While reading Philemon this morning I noticed what might be considered an inversion of Focus–Contextualizing Constituent (aka Topic) in the pre-verb area. The default order with two marked items, a CC and Focus, is normally from more topical to more salient, that is, first a CC then a Focus, followed by core template orders.
Here is Philemon 15 (discussing the slave Onesimus’s relation to Philemon)
Τάχα γὰρ διὰ τοῦτο ἐχωρίσθη πρὸς ὥραν,
ἵνα αἰώνιον αὐτὸν ἀπέχῃς
“Perhaps for this reason he was separated for a short time,
in order that you might have him eternally”
The second clause is most naturally read with αἰώνιον ‘eternal’ as the focal, most salient information, cetainly more salient than the highly presupposed ‘him’. It answers the question set up by “on account of this” in the previous clause with the new important point. As a fronted constituent it should be read as a Focus constituent.
The following word αὐτόν would be possible to read as a marked CC (Topic), since Onesimus is the one being tracked and was the subject of the previous clause. However, for those very reasons it seems a waste of pragmatic energy to bother to mark αυτον as a CC. It seems insipid and looks like a typical pronominal attraction towards the front of a clause just like an enclitic μου or σου. This may be a good case of αὐτός being moved around like an enclitic, contrary to the inflexible accentuation rules, where αὐτός is written with an accent and does not generate a secondary accent as *αἰώνιόν αὐτον.
I think that we are looking at enclitic tracking of a primary participant without the marking of a Contextualizing Constituent (Topic). This would be a pragmatic demotion for αὐτόν, a quiet spot, to use my metaphor from Hebrew items placed between a verb and an explicit Subject. If ‘him’ is enclitically dragged forward, then the correct accentual reading in a live setting would probably be as surmised and adjusted above: αἰώνιόν αὐτον ἀπέχῃς.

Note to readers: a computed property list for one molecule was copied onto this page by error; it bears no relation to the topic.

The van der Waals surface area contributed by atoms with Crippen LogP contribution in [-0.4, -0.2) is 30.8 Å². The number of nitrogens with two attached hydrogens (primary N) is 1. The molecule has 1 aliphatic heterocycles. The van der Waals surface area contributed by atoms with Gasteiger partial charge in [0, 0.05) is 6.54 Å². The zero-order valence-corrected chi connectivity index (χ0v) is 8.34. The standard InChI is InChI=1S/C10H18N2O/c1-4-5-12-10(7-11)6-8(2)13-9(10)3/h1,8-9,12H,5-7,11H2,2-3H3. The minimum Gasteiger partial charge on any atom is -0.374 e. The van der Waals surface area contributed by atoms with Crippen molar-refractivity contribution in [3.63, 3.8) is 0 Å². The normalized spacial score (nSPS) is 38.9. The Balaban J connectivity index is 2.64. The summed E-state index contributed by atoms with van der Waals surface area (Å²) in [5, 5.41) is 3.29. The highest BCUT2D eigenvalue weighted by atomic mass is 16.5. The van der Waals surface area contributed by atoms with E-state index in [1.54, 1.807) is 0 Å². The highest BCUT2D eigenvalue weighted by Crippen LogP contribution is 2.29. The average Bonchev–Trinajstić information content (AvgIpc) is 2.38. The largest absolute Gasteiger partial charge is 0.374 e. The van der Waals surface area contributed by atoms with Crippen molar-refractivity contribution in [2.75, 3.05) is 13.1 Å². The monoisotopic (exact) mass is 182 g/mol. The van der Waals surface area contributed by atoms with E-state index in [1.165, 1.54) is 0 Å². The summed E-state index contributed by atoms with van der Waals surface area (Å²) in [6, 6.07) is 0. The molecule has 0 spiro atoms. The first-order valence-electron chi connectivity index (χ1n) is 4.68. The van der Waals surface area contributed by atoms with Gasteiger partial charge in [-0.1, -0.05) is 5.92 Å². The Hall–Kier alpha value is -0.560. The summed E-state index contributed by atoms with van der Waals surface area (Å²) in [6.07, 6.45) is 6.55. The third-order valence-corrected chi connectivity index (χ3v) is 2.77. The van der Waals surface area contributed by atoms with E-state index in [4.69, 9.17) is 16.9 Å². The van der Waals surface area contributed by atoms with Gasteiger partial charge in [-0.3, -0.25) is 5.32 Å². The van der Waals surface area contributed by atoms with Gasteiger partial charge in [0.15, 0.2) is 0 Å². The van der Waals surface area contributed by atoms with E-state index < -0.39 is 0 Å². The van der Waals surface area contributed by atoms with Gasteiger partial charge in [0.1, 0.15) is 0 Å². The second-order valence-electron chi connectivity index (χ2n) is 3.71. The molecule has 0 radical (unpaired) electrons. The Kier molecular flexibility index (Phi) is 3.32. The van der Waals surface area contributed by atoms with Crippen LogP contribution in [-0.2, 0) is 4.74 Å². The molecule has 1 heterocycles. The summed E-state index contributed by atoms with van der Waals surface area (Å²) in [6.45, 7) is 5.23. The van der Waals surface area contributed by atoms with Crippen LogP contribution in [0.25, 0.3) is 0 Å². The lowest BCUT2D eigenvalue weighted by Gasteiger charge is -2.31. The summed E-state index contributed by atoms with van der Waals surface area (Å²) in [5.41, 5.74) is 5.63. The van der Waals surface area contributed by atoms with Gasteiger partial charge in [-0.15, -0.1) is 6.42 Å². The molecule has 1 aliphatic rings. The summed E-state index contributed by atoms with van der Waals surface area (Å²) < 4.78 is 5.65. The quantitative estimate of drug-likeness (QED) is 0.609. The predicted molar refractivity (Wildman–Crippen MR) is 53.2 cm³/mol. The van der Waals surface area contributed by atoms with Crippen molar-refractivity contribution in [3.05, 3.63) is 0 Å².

(PS: note that the ‘enclitic reading’ gives a second accent to the Focal item, which provides an iconic phonological heightening to the marked item in front of the enclitic, which adds to the pragmatic effect or at least to pragmatic clarity. The opposite adjustment, retaining the natural accent on αὐτός and reading αὐτόν as a marked CC, would probably have engendered a live reading of αἰώνιον αὐτόν ἀπέχῃς, something I try to do when reading marked preverb ‘grave accents’ outloud. But the enclitic reading is preferable here.)
This allows me to resolve the incongruity of a Focus-CC order in this verse as a simple Focus order (plus enclitic), which is always nice to share with a cup of coffee and breakfast.